December 3, 2016
Nintendo Software Planning & Development
Like the crown jewel of a beggar king, Super Mario Maker for the Wii U was one of the few titles I actually felt I missed out on when deciding to pass on the console, and was glad to see Nintendo come to their senses in porting it to their more successful handheld.
For those unfamiliar, Super Mario Maker does exactly what it says on the box, it lets you make Mario levels in classic 2D side-scrolling styles. While not the only feature of the game, this is certainly the main premise, and in that regard it has been artfully transposed to the smaller screen.
Having heeded the warning of the limitations of the port to Super Mario Maker for the Nintendo 3DS, I made sure to curtail my expectations on this title, and as result found something that while not expected, has been a worthwhile gaming experience.
Even on the smaller of the 3DS units, once you understand the layout and icons Mario Maker for the 3DS, assisted by the inclusion of a two-tiered non-invasive set of ‘lessons’, creating levels soon goes from an intimidating premise to a casual activity when you have some down time or are on the go.
Intimidating because unlike the Wii U version where elements and themes are unlocked by the amount of time played and levels created, many more of these are automatically available on the 3DS version, which can be confronting when overloaded with choice as to where to begin.
In fact, it’s completely fair to say it contains all the elements required to make a Mario level worthy of the greats. There’s just one glaring element missing – a proper pipeline to the outside world.
While creators on Super Mario Maker for 3DS are able to share their creations via local play, StreetPass or by just simply handing over their 3DS to a friend, there’s no ability to share online; the portal between the 3DS and Wii U seemingly one way.
Wii U levels that are compatible with the 3DS version are available to play, either through the 100 Mario Challenge or via the Recommended Courses screen. The ability to search these levels however has been extremely stripped back, with filtering by difficultly and refreshing the selection on the page your only means of sorting.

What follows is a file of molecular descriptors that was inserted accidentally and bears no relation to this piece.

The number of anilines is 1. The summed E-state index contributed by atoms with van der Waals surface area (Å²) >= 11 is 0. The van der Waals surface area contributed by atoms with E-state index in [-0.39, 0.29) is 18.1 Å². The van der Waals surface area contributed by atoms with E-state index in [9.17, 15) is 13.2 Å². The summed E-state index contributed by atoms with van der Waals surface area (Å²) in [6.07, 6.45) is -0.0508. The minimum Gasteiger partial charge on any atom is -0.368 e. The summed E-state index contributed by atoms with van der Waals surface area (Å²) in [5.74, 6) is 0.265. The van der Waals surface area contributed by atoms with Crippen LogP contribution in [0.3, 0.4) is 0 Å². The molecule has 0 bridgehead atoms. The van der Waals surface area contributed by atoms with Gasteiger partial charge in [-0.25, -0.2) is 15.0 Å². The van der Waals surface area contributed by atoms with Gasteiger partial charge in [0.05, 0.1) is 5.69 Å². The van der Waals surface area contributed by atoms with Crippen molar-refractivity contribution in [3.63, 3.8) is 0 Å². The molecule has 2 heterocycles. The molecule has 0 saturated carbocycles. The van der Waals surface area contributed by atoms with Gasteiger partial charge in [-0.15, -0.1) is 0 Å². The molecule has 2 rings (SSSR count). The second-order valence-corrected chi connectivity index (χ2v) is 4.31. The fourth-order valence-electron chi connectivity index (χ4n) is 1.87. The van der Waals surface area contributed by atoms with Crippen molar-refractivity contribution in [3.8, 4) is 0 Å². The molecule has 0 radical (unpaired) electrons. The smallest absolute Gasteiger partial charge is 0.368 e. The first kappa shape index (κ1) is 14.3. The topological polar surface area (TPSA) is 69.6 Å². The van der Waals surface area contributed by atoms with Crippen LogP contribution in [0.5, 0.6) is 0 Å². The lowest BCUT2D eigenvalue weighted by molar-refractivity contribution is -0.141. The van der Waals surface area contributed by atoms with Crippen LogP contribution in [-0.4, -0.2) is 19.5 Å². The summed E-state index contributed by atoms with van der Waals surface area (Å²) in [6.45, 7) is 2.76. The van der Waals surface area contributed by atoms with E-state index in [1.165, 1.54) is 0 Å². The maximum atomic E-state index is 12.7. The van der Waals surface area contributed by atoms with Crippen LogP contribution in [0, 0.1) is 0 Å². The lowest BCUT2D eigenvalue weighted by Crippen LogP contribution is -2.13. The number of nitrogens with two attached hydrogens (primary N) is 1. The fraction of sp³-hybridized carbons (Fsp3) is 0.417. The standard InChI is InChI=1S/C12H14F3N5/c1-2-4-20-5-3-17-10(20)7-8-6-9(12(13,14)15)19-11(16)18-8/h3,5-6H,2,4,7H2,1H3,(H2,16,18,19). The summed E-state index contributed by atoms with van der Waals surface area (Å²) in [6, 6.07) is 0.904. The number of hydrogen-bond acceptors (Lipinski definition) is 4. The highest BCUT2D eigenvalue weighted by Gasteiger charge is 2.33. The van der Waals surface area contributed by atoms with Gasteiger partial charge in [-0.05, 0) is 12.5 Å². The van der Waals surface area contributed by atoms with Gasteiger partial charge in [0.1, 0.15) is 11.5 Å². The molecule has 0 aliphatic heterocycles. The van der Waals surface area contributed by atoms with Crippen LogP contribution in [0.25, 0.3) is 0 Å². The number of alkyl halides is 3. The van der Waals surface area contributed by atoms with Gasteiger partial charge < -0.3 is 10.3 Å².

Which brings me to the 100 Mario Challenge, where you are given 100 lives to work your way through what I thought was supposed to be a curated list of levels. I don’t need to exaggerate when I tell you that in my first run, 6 of the 8 levels required that the player do nothing, any disruption to their intricate clockwork resulting in quick death.
These levels are cute for a taste and show off a wonderful sense of harmony… for about the first 5, and not when they are all in a row. When I finally did get to play a level, it had me run in a straight line across an empty level… pointless.
It’s not all bad though. When the run of automation finally ceased, and some levels are just OK, you eventually come to one that is clever and dynamic without being fussy, and reminds you why you are bothering with this crowd-sourced entertainment.
For players who don’t like those odds, there is a silver lining in the inclusion of the Super Mario Challenge, a large, actually curated list of classic Mario levels. While this may not be earth shattering, it does provide a large selection of the best levels for those who need a break from amateur attempts, or looking for inspiration in their own levels.
In fact the real driving force of these levels are the two medal challenges for each level, the completing of both unlocking the ability to edit each level as part of the Super Mario Maker level creator. Once again though, any masterpiece created have limited ability to be shared.
- Plenty of levels to play
- Heaps of elements and styles to use
- Great use of screen real estate
- No ability to share online
- No Amiibo support
- Load screens are longer than ideal
While a fun romp of classic Mario gameplay, overall the online limitations are truly the Achilles heel of Super Mario Maker for the Nintendo 3DS. Without the ability to share online, directly with the Wii U or through any form of game share with those who don’t own the title, the success of Super Mario Maker 3DS is largely academic for those of us not in the school yard. Those looking to play rather than create however, could do far worse for a Mario title.